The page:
The text is about running in the rain.
........it's pointless to run, ending a dispute that has rumbled on for years.
My interpretation was that 'people argued for years on end whether it's a good idea to run in the rain or not and now that it 's been proven wrong (running is of no use), all those disputes have been terminated.
Does 'rumble' means continue a clash or dispute here?
P.S.I looked it up in my dictionary and some online dictionaries and I faced these definition:
rumble - definition of rumble by the Free Online Dictionary, Thesaurus and Encyclopedia.
Rumble - Definition and More from the Free Merriam-Webster Dictionary
Thanks a lot.
Being a non-native teacher, I'm so thrilled being in such a superb forum.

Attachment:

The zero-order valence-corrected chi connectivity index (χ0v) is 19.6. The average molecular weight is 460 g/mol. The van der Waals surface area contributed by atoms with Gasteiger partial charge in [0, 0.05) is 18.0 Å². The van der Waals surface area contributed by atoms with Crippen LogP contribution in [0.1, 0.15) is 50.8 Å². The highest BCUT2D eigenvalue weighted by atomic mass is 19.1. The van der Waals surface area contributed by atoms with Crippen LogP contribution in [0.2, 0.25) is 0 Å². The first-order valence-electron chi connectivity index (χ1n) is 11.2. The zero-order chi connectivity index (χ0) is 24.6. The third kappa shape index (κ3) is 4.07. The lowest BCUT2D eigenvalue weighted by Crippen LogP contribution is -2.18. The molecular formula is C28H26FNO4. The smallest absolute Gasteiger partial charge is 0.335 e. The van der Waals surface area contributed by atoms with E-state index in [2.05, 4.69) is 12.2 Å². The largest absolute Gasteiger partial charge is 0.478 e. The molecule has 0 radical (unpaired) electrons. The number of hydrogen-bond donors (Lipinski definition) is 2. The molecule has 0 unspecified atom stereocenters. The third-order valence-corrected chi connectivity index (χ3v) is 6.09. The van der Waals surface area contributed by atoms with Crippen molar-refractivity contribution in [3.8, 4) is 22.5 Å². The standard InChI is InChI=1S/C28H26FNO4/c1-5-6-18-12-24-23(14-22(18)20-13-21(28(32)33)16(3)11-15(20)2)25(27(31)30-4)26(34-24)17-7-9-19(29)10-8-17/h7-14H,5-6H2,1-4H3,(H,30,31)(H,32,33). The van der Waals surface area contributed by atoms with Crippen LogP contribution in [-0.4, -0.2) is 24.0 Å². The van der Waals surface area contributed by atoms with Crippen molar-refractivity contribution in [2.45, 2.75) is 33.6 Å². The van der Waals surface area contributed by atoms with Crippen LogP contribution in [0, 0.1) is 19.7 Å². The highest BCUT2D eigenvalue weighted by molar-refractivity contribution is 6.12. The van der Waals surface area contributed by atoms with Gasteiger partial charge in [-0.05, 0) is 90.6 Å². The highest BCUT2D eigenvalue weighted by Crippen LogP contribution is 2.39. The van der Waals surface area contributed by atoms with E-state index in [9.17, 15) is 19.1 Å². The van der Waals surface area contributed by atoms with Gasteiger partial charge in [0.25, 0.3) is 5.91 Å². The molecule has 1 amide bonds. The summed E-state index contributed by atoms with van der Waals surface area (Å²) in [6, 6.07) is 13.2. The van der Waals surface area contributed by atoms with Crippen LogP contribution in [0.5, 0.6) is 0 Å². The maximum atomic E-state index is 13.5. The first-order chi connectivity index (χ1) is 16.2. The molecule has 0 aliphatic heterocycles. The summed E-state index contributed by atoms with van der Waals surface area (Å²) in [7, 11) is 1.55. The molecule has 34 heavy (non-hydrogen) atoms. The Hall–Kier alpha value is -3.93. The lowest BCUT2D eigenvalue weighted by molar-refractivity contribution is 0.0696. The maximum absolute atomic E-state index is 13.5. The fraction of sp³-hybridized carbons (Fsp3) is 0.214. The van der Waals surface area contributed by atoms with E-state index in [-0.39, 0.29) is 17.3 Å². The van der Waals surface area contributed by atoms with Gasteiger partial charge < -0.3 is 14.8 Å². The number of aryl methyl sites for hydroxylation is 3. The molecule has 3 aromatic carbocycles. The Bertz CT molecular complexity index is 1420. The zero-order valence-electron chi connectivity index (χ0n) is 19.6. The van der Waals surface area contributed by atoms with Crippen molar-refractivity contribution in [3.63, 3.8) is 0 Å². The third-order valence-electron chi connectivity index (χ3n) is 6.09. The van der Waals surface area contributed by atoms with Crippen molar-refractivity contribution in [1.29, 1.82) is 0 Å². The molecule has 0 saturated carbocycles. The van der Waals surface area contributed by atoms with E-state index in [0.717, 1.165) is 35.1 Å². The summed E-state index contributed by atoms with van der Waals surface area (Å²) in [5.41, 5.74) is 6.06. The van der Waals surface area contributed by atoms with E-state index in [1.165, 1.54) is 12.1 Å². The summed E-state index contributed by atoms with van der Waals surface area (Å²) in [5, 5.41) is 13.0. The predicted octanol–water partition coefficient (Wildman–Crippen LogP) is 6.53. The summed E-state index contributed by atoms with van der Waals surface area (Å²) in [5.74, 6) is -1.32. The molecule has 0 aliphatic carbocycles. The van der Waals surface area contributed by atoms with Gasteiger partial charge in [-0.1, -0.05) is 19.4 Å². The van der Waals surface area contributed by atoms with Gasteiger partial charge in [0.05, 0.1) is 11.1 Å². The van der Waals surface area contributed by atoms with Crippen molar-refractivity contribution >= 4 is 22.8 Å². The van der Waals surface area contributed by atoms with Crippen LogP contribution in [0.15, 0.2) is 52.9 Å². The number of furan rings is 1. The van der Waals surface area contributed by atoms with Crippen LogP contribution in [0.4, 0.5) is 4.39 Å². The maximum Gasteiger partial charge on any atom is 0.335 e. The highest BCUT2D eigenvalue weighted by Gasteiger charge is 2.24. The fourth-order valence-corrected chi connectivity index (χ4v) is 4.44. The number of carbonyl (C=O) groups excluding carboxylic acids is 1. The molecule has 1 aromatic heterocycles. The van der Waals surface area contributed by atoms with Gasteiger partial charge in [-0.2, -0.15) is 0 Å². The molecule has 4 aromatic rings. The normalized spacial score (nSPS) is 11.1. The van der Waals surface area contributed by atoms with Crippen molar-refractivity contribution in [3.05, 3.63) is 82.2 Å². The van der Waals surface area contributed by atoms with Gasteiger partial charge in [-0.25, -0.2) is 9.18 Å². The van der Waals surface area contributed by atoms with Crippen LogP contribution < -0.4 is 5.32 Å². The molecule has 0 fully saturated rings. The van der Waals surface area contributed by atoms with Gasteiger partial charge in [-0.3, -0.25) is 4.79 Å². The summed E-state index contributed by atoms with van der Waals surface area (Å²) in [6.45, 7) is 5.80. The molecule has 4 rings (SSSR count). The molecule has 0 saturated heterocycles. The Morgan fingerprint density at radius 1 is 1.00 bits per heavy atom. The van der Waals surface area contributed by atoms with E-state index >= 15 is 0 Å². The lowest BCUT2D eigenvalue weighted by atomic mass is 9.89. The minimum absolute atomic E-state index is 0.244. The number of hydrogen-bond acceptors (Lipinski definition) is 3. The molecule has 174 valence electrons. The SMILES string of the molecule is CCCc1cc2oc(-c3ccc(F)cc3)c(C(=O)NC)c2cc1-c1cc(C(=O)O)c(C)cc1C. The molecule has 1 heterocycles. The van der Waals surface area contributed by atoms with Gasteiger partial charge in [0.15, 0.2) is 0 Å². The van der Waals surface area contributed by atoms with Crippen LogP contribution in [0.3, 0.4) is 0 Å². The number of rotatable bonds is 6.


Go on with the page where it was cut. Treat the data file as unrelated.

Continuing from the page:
In BrE, "rumbling on" is a well-used and understood phrase. It gives the idea of a deep underground rumbling, like an earthquake sound, or even distant thunder so there is a sort of threat implied in it, which is why it's frequently associated with arguments or disputes etc.
Remember - if you don't use correct capitalisation, punctuation and spacing, anything you write will be incorrect.
It's the sort of annoying background noise you get if you live near a motorway. (Rumbling is the standard collocation with thunder - so it's a low-pitched and threatening noise.